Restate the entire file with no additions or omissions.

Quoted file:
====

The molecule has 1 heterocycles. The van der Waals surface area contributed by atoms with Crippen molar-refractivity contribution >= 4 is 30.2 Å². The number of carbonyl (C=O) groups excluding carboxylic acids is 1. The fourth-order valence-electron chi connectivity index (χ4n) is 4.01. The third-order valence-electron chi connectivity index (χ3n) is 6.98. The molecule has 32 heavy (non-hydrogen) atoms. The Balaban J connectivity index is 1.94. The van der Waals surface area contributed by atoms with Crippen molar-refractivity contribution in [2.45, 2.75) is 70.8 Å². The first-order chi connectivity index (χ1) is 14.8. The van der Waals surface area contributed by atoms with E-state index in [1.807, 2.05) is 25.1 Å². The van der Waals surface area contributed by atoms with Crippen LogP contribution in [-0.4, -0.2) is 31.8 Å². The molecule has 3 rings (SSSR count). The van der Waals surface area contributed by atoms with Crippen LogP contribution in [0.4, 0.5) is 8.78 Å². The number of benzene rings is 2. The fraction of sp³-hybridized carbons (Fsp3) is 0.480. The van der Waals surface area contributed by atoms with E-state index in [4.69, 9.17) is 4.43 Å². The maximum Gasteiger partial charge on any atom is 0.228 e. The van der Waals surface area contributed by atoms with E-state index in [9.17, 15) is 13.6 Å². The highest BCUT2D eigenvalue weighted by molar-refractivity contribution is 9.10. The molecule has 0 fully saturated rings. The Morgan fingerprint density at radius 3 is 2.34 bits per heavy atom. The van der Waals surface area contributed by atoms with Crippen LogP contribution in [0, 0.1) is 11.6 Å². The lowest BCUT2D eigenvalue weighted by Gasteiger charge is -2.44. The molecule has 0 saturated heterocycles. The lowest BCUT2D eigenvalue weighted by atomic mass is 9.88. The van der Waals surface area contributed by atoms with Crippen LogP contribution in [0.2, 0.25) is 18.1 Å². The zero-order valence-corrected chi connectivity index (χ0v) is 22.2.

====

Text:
The molecule has 1 heterocycles. The van der Waals surface area contributed by atoms with Crippen molar-refractivity contribution >= 4 is 30.2 Å². The number of carbonyl (C=O) groups excluding carboxylic acids is 1. The fourth-order valence-electron chi connectivity index (χ4n) is 4.01. The third-order valence-electron chi connectivity index (χ3n) is 6.98. The molecule has 32 heavy (non-hydrogen) atoms. The Balaban J connectivity index is 1.94. The van der Waals surface area contributed by atoms with Crippen molar-refractivity contribution in [2.45, 2.75) is 70.8 Å². The first-order chi connectivity index (χ1) is 14.8. The van der Waals surface area contributed by atoms with E-state index in [1.807, 2.05) is 25.1 Å². The van der Waals surface area contributed by atoms with Crippen LogP contribution in [-0.4, -0.2) is 31.8 Å². The molecule has 3 rings (SSSR count). The van der Waals surface area contributed by atoms with Crippen LogP contribution in [0.4, 0.5) is 8.78 Å². The number of benzene rings is 2. The fraction of sp³-hybridized carbons (Fsp3) is 0.480. The van der Waals surface area contributed by atoms with E-state index in [4.69, 9.17) is 4.43 Å². The maximum Gasteiger partial charge on any atom is 0.228 e. The van der Waals surface area contributed by atoms with E-state index in [9.17, 15) is 13.6 Å². The highest BCUT2D eigenvalue weighted by molar-refractivity contribution is 9.10. The molecule has 0 fully saturated rings. The Morgan fingerprint density at radius 3 is 2.34 bits per heavy atom. The van der Waals surface area contributed by atoms with Crippen LogP contribution in [0, 0.1) is 11.6 Å². The lowest BCUT2D eigenvalue weighted by Gasteiger charge is -2.44. The molecule has 0 saturated heterocycles. The lowest BCUT2D eigenvalue weighted by atomic mass is 9.88. The van der Waals surface area contributed by atoms with Crippen LogP contribution in [0.2, 0.25) is 18.1 Å². The zero-order valence-corrected chi connectivity index (χ0v) is 22.2.